Midsummer Night's Dream Unit



TABLE OF CONTENTS
Worksheet
Research
Game

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Worksheet

Objectives:
  • Students will use the Internet to conduct research
  • Students will read two myths
  • Students will create a script to provide background for the play
Materials:
  • Access to the Internet
  • Copies of Research assignment
  • "King Midas' Ears" (Graves 507)
  • "Pyramus and Thisbe" (Hamilton 101)
Before studying the famous Shakespearean play, A Midsummer Night's Dream, students need to become familiar with the background of both the play and Ancient Greece. Students can do the following:
PROVIDING BACKGROUND KNOWLEDGE FOR A MIDSUMMER NIGHT'S DREAM
Directions: Students will be placed into seven groups each assigned to an Act and Scene. This will provide a two-act play of sorts to introduce the class to Shakespeare and the characters in A Midsummer Night's Dream (Remember, the act and scenes in bold will be the one the group acts out for the class. The act and scene placed the group may be taking from will be found in the actual Shakespearean play). This group assignment will require a script to be written. Therefore you will need a secretary to keep all of the notes. This grade will depend on the entire group's participation so be sure everyone will have a part!
Act One Scene One: The Dinner Scene
During Shakespeare's time eating dinner was not quite like the way we are used to doing it. They were rarely even offered a quarter-pound of beef (a hamburger) for one week. Therefore, the simple Renaissance Englishman was not known for his manners. In this scene you are to develop a typical eating session at the dinner table. Remember there is no electricity in this century. You may have a difficult time convincing your audience that you cooked your dinner in the electric oven or went to Popeye's drive through.
Act One Scene Two: Friday Night
A Friday night in London was not necessarily for the youth. Taverns and pubs were about the only things open. Although theater was prominent, but not respectable, plays could not be conducted as late as they are now. In this scene, you are to recreate what you think would occur on a Friday Night in the Sixteenth century.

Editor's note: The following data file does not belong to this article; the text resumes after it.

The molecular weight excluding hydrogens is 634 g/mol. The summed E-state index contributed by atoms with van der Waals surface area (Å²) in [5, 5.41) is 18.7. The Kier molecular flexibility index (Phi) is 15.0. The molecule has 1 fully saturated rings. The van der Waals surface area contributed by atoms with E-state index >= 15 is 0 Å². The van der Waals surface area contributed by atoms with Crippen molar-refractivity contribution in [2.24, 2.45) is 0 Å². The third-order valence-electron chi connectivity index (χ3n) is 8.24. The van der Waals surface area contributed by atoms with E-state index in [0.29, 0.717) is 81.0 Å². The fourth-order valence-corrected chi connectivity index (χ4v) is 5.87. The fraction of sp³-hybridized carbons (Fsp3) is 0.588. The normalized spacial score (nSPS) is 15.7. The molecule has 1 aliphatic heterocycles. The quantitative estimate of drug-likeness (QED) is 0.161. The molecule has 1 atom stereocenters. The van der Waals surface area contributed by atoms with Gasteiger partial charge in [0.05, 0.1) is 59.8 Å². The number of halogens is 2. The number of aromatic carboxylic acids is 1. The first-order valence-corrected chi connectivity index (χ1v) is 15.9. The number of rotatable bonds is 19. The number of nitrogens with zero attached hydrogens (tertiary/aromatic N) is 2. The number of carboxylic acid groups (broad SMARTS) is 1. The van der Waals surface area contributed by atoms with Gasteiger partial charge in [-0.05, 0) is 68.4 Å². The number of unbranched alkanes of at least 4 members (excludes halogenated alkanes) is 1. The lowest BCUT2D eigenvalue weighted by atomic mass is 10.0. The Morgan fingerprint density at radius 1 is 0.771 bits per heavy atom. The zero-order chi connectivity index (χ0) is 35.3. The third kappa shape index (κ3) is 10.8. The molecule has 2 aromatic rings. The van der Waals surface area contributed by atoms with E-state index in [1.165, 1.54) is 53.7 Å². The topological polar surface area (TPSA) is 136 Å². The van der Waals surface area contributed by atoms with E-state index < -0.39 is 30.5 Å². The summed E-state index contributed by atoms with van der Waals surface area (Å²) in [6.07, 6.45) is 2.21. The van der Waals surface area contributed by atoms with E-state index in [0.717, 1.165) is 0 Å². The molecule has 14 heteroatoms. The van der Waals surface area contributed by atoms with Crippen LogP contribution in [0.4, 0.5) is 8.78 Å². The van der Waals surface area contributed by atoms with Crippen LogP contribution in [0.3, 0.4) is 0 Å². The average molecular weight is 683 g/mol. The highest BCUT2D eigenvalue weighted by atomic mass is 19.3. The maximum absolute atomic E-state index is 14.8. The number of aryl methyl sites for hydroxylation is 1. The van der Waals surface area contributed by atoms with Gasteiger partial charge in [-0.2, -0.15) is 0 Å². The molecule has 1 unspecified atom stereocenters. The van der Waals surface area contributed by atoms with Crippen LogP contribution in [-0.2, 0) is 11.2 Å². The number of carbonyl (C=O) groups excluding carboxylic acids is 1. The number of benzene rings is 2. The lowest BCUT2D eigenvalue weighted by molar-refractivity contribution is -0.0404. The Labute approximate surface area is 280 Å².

Act One Scene Three: The Globe theater
The Globe Theater is known as Shakespeare's playhouse. Research what you can about this famous Theatre. Write a script containing the information found. Remember to include the play that you will see and information regarding the Globe, its smells, its occupants, its reputation, and anything else you can.
Act Two Scene One: Hippolyta and Theseus
Theseus and Hippolyta are warriors. Research these mythological characters and the role they play in Greek mythology. You will be reciting Act One Scene One from the play A Midsummer Night's Dream. Be sure to include information concerning the mood of the scene and the background regarding the warriors.
Act Two Scene Two: The Lovers
Lysander, Hermia, Helena, and Demetrius have a problem. You will need to research all of the mythological characters, which they were based on, and how they fit into Shakespeare's play. You will be reciting Act One Scene One of A Midsummer Night's Dream. Be sure to include background information regarding the characters.
Act Two Scene Three: The Commoners
Who are the commoners? In Shakespeare's time they were people who were lower class. They really were ignorant. However, as you will discover, they really do not fit into Greek mythology. You will need to make that clear to the audience about this fact. The commoners first appear in Act One Scene Two as they make plans to act out "Pyramus and Thisbe." Bottom and Quince have extensive parts, therefore, the students playing the parts of flute, snug, etc, will need to read "Pyramus and Thisbe" and "King Midas' Ears." It is important that all of these characters and stories are explained so that the audience will know what is going on.